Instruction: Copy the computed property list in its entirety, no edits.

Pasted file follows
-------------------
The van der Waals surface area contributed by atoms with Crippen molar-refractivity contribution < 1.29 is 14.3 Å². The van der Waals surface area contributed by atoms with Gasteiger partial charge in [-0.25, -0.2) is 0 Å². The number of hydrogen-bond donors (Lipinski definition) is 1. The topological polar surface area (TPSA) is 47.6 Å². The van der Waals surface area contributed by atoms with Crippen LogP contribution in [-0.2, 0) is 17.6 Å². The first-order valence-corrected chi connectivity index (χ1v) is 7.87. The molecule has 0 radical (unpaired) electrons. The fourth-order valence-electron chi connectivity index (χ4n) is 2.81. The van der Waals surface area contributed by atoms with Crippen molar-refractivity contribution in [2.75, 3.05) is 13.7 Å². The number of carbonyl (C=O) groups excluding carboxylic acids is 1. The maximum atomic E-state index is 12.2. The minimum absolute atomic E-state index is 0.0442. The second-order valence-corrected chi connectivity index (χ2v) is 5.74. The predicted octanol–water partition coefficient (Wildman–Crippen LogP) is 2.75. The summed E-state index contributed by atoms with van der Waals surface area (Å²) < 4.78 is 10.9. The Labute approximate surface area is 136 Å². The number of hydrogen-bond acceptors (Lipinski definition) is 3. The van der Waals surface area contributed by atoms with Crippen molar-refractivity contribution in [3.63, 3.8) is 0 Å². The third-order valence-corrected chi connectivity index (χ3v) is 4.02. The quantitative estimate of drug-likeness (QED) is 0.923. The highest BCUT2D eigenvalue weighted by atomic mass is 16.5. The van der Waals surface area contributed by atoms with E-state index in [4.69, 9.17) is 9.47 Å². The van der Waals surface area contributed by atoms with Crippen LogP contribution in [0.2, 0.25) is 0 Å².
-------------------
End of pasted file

The van der Waals surface area contributed by atoms with Crippen molar-refractivity contribution < 1.29 is 14.3 Å². The van der Waals surface area contributed by atoms with Gasteiger partial charge in [-0.25, -0.2) is 0 Å². The number of hydrogen-bond donors (Lipinski definition) is 1. The topological polar surface area (TPSA) is 47.6 Å². The van der Waals surface area contributed by atoms with Crippen LogP contribution in [-0.2, 0) is 17.6 Å². The first-order valence-corrected chi connectivity index (χ1v) is 7.87. The molecule has 0 radical (unpaired) electrons. The fourth-order valence-electron chi connectivity index (χ4n) is 2.81. The van der Waals surface area contributed by atoms with Crippen molar-refractivity contribution in [2.75, 3.05) is 13.7 Å². The number of carbonyl (C=O) groups excluding carboxylic acids is 1. The maximum atomic E-state index is 12.2. The minimum absolute atomic E-state index is 0.0442. The second-order valence-corrected chi connectivity index (χ2v) is 5.74. The predicted octanol–water partition coefficient (Wildman–Crippen LogP) is 2.75. The summed E-state index contributed by atoms with van der Waals surface area (Å²) < 4.78 is 10.9. The Labute approximate surface area is 136 Å². The number of hydrogen-bond acceptors (Lipinski definition) is 3. The van der Waals surface area contributed by atoms with Crippen molar-refractivity contribution in [3.63, 3.8) is 0 Å². The third-order valence-corrected chi connectivity index (χ3v) is 4.02. The quantitative estimate of drug-likeness (QED) is 0.923. The highest BCUT2D eigenvalue weighted by atomic mass is 16.5. The van der Waals surface area contributed by atoms with E-state index in [4.69, 9.17) is 9.47 Å². The van der Waals surface area contributed by atoms with Crippen LogP contribution in [0.2, 0.25) is 0 Å².